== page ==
Function declarators must be declared with the appropriate type information, including a return type and parameter list. If type information is not properly specified in a function declarator, the compiler cannot properly check function type information. When using standard library calls, the easiest (and preferred) way to obtain function declarators with appropriate type information is to include the appropriate header file.
Attempting to compile a program with a function declarator that does not include the appropriate type information typically generates a warning but does not prevent program compilation. These warnings should be resolved. (See MSC00-C. Compile cleanly at high warning levels.)
Noncompliant Code Example (Non-Prototype-Format Declarators)
This noncompliant code example uses the identifier-list form for parameter declarations:
Subclause 6.11.7 of the C Standard [ISO/IEC 9899:2011] states that "the use of function definitions with separate parameter identifier and declaration lists (not prototype-format parameter type and identifier declarators) is an obsolescent feature."
Compliant Solution (Non-Prototype-Format Declarators)
In this compliant solution,
int is the type specifier,
max(int a, int b) is the function declarator, and the block within the curly braces is the function body:
Noncompliant Code Example (Function Prototypes)
Declaring a function without any prototype forces the compiler to assume that the correct number and type of parameters have been supplied to a function. This practice can result in unintended and undefined behavior.
In this noncompliant code example, the definition of
file_a.c expects three parameters but is supplied only two:
However, because there is no prototype for
file_b.c, the compiler assumes that the correct number of arguments has been supplied and uses the next value on the program stack as the missing third argument:
C99 eliminated implicit function declarations from the C language. However, many compilers still allow the compilation of programs containing implicitly declared functions, although they may issue a warning message. These warnings should be resolved. (See MSC00-C. Compile cleanly at high warning levels.)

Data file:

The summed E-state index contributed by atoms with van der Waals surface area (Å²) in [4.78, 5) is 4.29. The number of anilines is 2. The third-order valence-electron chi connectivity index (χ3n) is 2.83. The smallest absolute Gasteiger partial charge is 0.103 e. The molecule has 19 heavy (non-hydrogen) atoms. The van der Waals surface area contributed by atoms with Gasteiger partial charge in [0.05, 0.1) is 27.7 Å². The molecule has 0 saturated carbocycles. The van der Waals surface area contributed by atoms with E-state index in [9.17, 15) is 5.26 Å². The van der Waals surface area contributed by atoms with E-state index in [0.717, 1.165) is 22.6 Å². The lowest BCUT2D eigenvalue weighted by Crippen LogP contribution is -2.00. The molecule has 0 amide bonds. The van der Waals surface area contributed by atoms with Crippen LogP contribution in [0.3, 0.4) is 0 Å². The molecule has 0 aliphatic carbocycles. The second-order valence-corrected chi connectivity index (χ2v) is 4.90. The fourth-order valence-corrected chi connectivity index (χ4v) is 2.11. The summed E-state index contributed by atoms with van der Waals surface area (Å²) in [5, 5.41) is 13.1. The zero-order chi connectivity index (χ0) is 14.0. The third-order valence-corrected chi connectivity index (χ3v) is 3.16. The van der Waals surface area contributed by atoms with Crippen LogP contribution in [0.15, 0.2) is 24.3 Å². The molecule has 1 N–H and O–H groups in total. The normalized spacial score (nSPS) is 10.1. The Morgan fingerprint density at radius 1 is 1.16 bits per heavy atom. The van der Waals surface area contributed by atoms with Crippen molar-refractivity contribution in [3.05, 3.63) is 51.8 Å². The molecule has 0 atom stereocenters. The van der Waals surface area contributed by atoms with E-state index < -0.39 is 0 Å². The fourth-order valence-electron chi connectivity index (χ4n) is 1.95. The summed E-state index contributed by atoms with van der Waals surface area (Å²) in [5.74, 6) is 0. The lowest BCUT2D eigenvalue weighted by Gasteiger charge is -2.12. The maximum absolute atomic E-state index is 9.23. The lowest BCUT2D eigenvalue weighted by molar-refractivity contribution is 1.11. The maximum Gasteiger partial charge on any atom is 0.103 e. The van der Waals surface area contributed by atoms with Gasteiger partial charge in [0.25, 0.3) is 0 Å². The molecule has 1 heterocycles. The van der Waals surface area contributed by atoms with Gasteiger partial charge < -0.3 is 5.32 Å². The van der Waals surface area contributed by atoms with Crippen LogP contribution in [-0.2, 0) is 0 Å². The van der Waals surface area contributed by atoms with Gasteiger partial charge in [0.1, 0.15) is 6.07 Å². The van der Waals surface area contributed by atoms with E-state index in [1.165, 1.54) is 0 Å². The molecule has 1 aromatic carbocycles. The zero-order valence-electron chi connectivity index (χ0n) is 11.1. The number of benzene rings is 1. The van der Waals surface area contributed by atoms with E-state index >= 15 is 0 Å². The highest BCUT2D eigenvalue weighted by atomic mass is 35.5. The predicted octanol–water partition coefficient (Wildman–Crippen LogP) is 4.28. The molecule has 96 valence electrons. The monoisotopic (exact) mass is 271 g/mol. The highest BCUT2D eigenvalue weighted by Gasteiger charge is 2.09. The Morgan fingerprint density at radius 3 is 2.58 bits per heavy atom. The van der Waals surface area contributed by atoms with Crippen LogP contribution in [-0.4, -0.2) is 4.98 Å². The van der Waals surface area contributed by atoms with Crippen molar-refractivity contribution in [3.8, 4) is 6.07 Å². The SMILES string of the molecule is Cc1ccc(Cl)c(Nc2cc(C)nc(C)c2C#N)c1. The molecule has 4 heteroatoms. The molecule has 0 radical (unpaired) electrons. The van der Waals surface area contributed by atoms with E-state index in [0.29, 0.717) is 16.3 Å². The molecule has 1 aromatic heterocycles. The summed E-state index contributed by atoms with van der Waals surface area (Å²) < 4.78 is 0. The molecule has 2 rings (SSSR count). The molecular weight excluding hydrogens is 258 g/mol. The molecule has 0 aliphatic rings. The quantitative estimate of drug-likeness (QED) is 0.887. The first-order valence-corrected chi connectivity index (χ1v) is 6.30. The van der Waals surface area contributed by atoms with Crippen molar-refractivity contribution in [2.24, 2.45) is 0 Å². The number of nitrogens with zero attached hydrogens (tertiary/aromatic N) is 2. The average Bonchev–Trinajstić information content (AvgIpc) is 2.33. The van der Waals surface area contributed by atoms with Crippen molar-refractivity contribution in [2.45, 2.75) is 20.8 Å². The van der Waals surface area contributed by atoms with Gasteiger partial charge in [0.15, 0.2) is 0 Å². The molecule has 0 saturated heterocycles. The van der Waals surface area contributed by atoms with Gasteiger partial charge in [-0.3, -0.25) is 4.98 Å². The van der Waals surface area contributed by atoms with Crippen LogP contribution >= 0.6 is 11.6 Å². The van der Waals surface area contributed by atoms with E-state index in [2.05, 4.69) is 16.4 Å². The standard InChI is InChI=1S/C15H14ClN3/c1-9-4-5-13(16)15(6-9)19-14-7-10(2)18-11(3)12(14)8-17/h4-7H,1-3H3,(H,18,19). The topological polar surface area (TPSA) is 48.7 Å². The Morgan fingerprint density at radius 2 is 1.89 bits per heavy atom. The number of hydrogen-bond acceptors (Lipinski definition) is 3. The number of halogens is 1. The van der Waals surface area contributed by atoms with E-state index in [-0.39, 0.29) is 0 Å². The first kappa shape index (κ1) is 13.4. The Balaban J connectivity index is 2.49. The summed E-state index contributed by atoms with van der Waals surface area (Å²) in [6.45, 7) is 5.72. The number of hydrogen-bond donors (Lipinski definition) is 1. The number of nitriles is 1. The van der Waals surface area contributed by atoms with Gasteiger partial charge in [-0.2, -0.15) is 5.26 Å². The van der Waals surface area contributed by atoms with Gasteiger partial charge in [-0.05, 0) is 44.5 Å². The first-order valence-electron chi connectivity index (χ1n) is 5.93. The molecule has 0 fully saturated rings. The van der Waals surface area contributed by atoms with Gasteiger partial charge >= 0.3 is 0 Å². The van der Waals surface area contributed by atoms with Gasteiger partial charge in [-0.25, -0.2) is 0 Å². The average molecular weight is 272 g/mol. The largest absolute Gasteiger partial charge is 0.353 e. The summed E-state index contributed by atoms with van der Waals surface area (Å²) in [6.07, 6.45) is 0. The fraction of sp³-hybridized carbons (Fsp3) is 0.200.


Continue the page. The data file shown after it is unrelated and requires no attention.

Compliant Solution (Function Prototypes)
This compliant solution correctly includes the function prototype for
func() in the compilation unit in which it is invoked, and the function invocation has been corrected to pass the right number of arguments:
Noncompliant Code Example (Function Pointers)
If a function pointer refers to an incompatible function, invoking that function via the pointer may corrupt the process stack. As a result, unexpected data may be accessed by the called function.
In this noncompliant code example, the function pointer
fn_ptr refers to the function
add(), which accepts three integer arguments. However,
fn_ptr is specified to accept two integer arguments. Setting
fn_ptr to refer to
add() results in unexpected program behavior. This example also violates EXP37-C. Call functions with the correct number and type of arguments:
Compliant Solution (Function Pointers)
To correct this example, the declaration of
fn_ptr is changed to accept three arguments:
Failing to include type information for function declarators can result in unexpected or unintended program behavior.
|Axivion Bauhaus Suite|
|LANG.FUNCS.PROT||Incomplete function prototype|
Can detect violation of this recommendation when the
|LDRA tool suite|
|Polyspace Bug Finder|
Rec. fully covered.
1304, 2050, 3331,
3335, 3408, 3450
|SonarQube C/C++ Plugin|
|ISO/IEC TR 24772:2013||Type System [IHN]|
Subprogram Signature Mismatch [OTR]
|ISO/IEC TS 17961||Using a tainted value as an argument to an unprototyped function pointer [taintnoproto]|
Rule 8.2 (required)
|[ISO/IEC 9899:2011]||Subclause 6.11.7, "Function Definitions"|
|[Spinellis 2006]||Section 2.6.1, "Incorrect Routine or Arguments"|